How to bring down the houses


wedgewoodOne of Warren’s most daunting challenges remains the heavy presence of blight throughout the city. We’ve made significant strides in the last five years with the advent of the Trumbull County Land Bank, Trumbull Neighborhood Partnerships’ (TNP) management of it, and TNP’s great success in winning grants to bring down our worst examples.

It is vitally important that we stay the course. According to TNP’s citywide census of buildings we still have more than 1600 vacant houses, and several dozen vacant commercial properties; so the job is by no means complete.

If I become your next mayor I will create a Vacant Property Task Force that will include representatives from both in and outside of city government. Warren’s health and building departments are well equipped to deal with their share of blight-busting activities, but they are not funded or staffed to deal with the high number of vacant properties Warren was left with as a result of the combination of disinvestment and the foreclosure crises.

There are simply too many vacant properties for our city government to deal with alone. The money isn’t there. We need to get creative.

This is where groups like TNP, the Land Bank, MVOC, the Western Reserve Port Authority, and others come in. Each of these groups is already engaged in everything from policy and planning, to renovation and demolitions. We can get more from them through better coordination and cooperation.

I will support, synchronize, and streamline the efforts of these groups. Who knows how many opportunities for scale and efficiency are being missed by lack of communication? The city of Warren should be the leader of the group fighting blight in Warren, but it should also recognize that some of the potentially strongest weapons in that battle are held by other entities. We need to collaborate rather than keeping one hand tied behind our back.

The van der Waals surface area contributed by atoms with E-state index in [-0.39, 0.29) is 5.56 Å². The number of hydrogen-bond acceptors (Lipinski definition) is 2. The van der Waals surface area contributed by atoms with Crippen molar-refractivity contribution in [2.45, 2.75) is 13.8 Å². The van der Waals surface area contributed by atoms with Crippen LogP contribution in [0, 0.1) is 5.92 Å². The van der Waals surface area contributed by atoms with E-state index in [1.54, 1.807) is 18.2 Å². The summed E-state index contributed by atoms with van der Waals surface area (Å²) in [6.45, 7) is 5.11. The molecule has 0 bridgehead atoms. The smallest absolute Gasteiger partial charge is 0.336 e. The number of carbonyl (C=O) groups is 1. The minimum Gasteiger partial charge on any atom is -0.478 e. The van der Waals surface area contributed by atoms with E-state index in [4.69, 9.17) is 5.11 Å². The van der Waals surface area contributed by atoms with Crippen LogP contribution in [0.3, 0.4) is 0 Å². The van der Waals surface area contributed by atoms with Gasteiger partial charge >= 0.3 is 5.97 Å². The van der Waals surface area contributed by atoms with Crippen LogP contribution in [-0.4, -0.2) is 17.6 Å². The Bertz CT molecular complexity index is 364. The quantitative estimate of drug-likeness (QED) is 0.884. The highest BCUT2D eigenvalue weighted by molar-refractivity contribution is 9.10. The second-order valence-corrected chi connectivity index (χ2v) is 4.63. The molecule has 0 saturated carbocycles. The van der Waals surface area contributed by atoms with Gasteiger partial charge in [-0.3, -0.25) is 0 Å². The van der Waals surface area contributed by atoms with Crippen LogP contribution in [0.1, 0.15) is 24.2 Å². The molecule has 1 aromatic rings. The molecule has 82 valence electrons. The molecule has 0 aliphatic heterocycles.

As an example, TNP is currently working through $4 million in demolition funds they received through a grant they won for the county land bank. This is a huge coup for the city, as TNP has repeatedly been acknowledged as a top performer on a statewide level. However, the funding is limited to residential properties with fewer than four units.

If I were mayor today, I would not spend any of the city’s very limited general fund resources on residential demolitions outside of absolute emergencies that pose an immediate danger to public safety. All other residential demolitions should be left to TNP while they have the resources.

I would instead focus the city’s extremely limited resources more effectively by only demolishing commercial structures and larger residential buildings, starting with low hanging and affordable fruit like the Wedgwood Townhouses on Parkman Road, 379 Griswold or the Garden Street Apartments, none of which qualify for demolition under the eligibility rules of TNP’s grant. These easy opportunities for progress  would give blighted neighborhoods a shot in the arm, and residents a reason to be optimistic.

We would then rely on the collective power of the task force to find creative means to re-use or demolish larger sites like the old St. Joseph’s Hospital, or the former Packard Buildings on Dana. These problems will take major resources to fix. It is simply beyond the capacity of the city alone.

Two grossly underutilized tools the city has are foreclosure bonds and the vacant property registry. I will make them effective strategic weapons in the blight fight.

We should also not underestimate the power of “shaming” to make progress. This is the tool Councilman Eddie Colbert and I used to push the owner of Austin Village Plaza to finish the demolition of that building, and the tactic that I used while on the Resident Advisory Committee to get General Electric to at least remove the concertina razor wire that surrounded their demolition sites. I will use the mayor’s bully pulpit on more property owners.

Finally, we must also strive to have more private demolitions like the one Rossi Insurance recently completed at their own expense to remove a vacant and blighted building near their offices on High Street.

Strong partners, strong collaboration, creativity and a plan will be the keys to remediating Warren’s blight. These are things I will implement as mayor.

We can do better.

Posted Monday, September 21st, 2015 under Blight, Election, Vacant homes.

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